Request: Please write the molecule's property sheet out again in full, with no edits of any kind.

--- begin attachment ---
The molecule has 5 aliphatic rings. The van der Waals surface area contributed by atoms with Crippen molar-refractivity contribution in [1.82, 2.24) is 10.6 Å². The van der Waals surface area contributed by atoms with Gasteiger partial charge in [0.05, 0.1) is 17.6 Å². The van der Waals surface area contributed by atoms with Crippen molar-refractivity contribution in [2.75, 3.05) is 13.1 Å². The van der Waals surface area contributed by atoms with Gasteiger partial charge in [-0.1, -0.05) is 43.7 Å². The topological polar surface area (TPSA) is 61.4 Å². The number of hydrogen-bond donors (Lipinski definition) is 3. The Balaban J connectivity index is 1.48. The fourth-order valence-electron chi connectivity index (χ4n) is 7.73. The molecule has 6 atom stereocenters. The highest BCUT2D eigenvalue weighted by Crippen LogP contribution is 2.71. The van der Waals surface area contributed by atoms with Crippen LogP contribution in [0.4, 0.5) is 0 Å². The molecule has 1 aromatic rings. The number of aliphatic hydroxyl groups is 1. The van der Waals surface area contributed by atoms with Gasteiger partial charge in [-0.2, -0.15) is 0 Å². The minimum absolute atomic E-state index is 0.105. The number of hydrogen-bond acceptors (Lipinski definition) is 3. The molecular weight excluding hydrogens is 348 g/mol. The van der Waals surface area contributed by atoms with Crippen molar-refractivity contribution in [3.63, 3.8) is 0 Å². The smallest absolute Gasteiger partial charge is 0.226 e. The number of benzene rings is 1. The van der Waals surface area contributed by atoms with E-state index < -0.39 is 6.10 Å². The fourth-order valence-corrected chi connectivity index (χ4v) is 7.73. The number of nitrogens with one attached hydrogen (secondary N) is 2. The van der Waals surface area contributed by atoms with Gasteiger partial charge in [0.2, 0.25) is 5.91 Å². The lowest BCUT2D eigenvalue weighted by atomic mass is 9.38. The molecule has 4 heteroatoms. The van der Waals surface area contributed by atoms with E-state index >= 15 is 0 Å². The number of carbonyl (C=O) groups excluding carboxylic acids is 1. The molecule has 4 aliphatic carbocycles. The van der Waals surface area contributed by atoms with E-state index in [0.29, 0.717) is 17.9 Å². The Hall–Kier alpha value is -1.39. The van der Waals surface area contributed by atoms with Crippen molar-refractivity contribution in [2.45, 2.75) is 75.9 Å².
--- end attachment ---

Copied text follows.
The molecule has 5 aliphatic rings. The van der Waals surface area contributed by atoms with Crippen molar-refractivity contribution in [1.82, 2.24) is 10.6 Å². The van der Waals surface area contributed by atoms with Gasteiger partial charge in [0.05, 0.1) is 17.6 Å². The van der Waals surface area contributed by atoms with Crippen molar-refractivity contribution in [2.75, 3.05) is 13.1 Å². The van der Waals surface area contributed by atoms with Gasteiger partial charge in [-0.1, -0.05) is 43.7 Å². The topological polar surface area (TPSA) is 61.4 Å². The number of hydrogen-bond donors (Lipinski definition) is 3. The Balaban J connectivity index is 1.48. The fourth-order valence-electron chi connectivity index (χ4n) is 7.73. The molecule has 6 atom stereocenters. The highest BCUT2D eigenvalue weighted by Crippen LogP contribution is 2.71. The van der Waals surface area contributed by atoms with Crippen LogP contribution in [0.4, 0.5) is 0 Å². The molecule has 1 aromatic rings. The number of aliphatic hydroxyl groups is 1. The van der Waals surface area contributed by atoms with Gasteiger partial charge in [-0.2, -0.15) is 0 Å². The minimum absolute atomic E-state index is 0.105. The number of hydrogen-bond acceptors (Lipinski definition) is 3. The molecular weight excluding hydrogens is 348 g/mol. The van der Waals surface area contributed by atoms with Crippen molar-refractivity contribution in [3.63, 3.8) is 0 Å². The smallest absolute Gasteiger partial charge is 0.226 e. The number of benzene rings is 1. The van der Waals surface area contributed by atoms with E-state index < -0.39 is 6.10 Å². The fourth-order valence-corrected chi connectivity index (χ4v) is 7.73. The number of nitrogens with one attached hydrogen (secondary N) is 2. The van der Waals surface area contributed by atoms with Gasteiger partial charge in [0.2, 0.25) is 5.91 Å². The lowest BCUT2D eigenvalue weighted by atomic mass is 9.38. The molecule has 4 heteroatoms. The van der Waals surface area contributed by atoms with E-state index >= 15 is 0 Å². The number of carbonyl (C=O) groups excluding carboxylic acids is 1. The molecule has 4 aliphatic carbocycles. The van der Waals surface area contributed by atoms with E-state index in [0.29, 0.717) is 17.9 Å². The Hall–Kier alpha value is -1.39. The van der Waals surface area contributed by atoms with Crippen molar-refractivity contribution in [2.45, 2.75) is 75.9 Å².